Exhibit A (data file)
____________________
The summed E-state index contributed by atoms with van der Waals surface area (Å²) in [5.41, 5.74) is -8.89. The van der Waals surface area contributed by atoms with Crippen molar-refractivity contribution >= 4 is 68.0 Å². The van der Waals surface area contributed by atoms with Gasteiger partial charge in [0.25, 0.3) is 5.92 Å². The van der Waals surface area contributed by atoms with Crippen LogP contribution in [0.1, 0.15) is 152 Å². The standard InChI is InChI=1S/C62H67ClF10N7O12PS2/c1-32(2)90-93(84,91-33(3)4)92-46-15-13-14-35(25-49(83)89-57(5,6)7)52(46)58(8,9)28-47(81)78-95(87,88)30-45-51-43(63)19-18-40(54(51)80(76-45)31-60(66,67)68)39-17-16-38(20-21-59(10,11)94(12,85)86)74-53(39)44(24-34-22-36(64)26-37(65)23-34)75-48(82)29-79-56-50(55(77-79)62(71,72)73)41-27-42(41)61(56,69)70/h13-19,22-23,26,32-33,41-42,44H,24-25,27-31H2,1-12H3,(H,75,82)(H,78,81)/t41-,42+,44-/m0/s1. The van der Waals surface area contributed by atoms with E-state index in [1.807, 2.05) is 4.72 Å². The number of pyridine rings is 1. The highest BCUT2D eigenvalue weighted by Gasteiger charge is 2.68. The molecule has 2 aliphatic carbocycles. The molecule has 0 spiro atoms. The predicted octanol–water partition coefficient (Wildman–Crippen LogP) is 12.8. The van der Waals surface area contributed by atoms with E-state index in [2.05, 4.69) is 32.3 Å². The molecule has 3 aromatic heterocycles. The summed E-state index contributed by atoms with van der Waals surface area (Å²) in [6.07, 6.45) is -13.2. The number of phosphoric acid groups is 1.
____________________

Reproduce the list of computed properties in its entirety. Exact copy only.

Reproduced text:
The summed E-state index contributed by atoms with van der Waals surface area (Å²) in [5.41, 5.74) is -8.89. The van der Waals surface area contributed by atoms with Crippen molar-refractivity contribution >= 4 is 68.0 Å². The van der Waals surface area contributed by atoms with Gasteiger partial charge in [0.25, 0.3) is 5.92 Å². The van der Waals surface area contributed by atoms with Crippen LogP contribution in [0.1, 0.15) is 152 Å². The standard InChI is InChI=1S/C62H67ClF10N7O12PS2/c1-32(2)90-93(84,91-33(3)4)92-46-15-13-14-35(25-49(83)89-57(5,6)7)52(46)58(8,9)28-47(81)78-95(87,88)30-45-51-43(63)19-18-40(54(51)80(76-45)31-60(66,67)68)39-17-16-38(20-21-59(10,11)94(12,85)86)74-53(39)44(24-34-22-36(64)26-37(65)23-34)75-48(82)29-79-56-50(55(77-79)62(71,72)73)41-27-42(41)61(56,69)70/h13-19,22-23,26,32-33,41-42,44H,24-25,27-31H2,1-12H3,(H,75,82)(H,78,81)/t41-,42+,44-/m0/s1. The van der Waals surface area contributed by atoms with E-state index in [1.807, 2.05) is 4.72 Å². The number of pyridine rings is 1. The highest BCUT2D eigenvalue weighted by Gasteiger charge is 2.68. The molecule has 2 aliphatic carbocycles. The molecule has 0 spiro atoms. The predicted octanol–water partition coefficient (Wildman–Crippen LogP) is 12.8. The van der Waals surface area contributed by atoms with E-state index in [2.05, 4.69) is 32.3 Å². The molecule has 3 aromatic heterocycles. The summed E-state index contributed by atoms with van der Waals surface area (Å²) in [6.07, 6.45) is -13.2. The number of phosphoric acid groups is 1.